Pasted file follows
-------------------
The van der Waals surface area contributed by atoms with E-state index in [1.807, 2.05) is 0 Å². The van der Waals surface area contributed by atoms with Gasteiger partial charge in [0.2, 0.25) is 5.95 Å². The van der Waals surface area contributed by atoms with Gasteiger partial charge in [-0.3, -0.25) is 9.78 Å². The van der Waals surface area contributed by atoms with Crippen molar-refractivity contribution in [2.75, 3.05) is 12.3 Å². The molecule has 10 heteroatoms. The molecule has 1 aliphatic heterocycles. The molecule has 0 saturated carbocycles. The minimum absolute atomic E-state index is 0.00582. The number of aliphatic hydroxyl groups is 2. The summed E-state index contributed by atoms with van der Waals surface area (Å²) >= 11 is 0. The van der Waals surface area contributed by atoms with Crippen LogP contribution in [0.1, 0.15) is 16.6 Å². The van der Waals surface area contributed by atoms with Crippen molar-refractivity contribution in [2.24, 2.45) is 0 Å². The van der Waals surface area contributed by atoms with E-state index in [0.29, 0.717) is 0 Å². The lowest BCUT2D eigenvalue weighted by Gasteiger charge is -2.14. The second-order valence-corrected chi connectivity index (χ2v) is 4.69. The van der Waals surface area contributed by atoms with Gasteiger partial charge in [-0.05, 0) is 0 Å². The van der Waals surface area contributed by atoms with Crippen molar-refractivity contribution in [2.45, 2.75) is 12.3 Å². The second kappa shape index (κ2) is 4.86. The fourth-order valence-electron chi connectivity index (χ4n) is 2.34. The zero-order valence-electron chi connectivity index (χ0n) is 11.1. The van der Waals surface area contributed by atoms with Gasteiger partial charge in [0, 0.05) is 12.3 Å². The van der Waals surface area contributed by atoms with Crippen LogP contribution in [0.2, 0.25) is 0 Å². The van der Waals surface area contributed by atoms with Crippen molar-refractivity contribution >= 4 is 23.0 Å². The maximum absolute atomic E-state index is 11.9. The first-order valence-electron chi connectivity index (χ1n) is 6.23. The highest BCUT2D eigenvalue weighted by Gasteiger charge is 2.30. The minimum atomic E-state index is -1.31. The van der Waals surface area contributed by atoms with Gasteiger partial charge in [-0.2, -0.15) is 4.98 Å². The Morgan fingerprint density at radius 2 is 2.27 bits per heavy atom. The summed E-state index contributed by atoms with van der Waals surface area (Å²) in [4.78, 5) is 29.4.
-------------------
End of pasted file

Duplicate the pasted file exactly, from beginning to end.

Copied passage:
The van der Waals surface area contributed by atoms with E-state index in [1.807, 2.05) is 0 Å². The van der Waals surface area contributed by atoms with Gasteiger partial charge in [0.2, 0.25) is 5.95 Å². The van der Waals surface area contributed by atoms with Gasteiger partial charge in [-0.3, -0.25) is 9.78 Å². The van der Waals surface area contributed by atoms with Crippen molar-refractivity contribution in [2.75, 3.05) is 12.3 Å². The molecule has 10 heteroatoms. The molecule has 1 aliphatic heterocycles. The molecule has 0 saturated carbocycles. The minimum absolute atomic E-state index is 0.00582. The number of aliphatic hydroxyl groups is 2. The summed E-state index contributed by atoms with van der Waals surface area (Å²) >= 11 is 0. The van der Waals surface area contributed by atoms with Crippen LogP contribution in [0.1, 0.15) is 16.6 Å². The van der Waals surface area contributed by atoms with Crippen molar-refractivity contribution in [2.24, 2.45) is 0 Å². The van der Waals surface area contributed by atoms with E-state index in [0.29, 0.717) is 0 Å². The lowest BCUT2D eigenvalue weighted by Gasteiger charge is -2.14. The second-order valence-corrected chi connectivity index (χ2v) is 4.69. The van der Waals surface area contributed by atoms with Gasteiger partial charge in [-0.05, 0) is 0 Å². The van der Waals surface area contributed by atoms with Crippen molar-refractivity contribution in [2.45, 2.75) is 12.3 Å². The second kappa shape index (κ2) is 4.86. The fourth-order valence-electron chi connectivity index (χ4n) is 2.34. The zero-order valence-electron chi connectivity index (χ0n) is 11.1. The van der Waals surface area contributed by atoms with Gasteiger partial charge in [0, 0.05) is 12.3 Å². The van der Waals surface area contributed by atoms with Crippen LogP contribution in [0.2, 0.25) is 0 Å². The van der Waals surface area contributed by atoms with Crippen molar-refractivity contribution >= 4 is 23.0 Å². The maximum absolute atomic E-state index is 11.9. The first-order valence-electron chi connectivity index (χ1n) is 6.23. The highest BCUT2D eigenvalue weighted by Gasteiger charge is 2.30. The minimum atomic E-state index is -1.31. The van der Waals surface area contributed by atoms with Gasteiger partial charge in [-0.2, -0.15) is 4.98 Å². The Morgan fingerprint density at radius 2 is 2.27 bits per heavy atom. The summed E-state index contributed by atoms with van der Waals surface area (Å²) in [4.78, 5) is 29.4.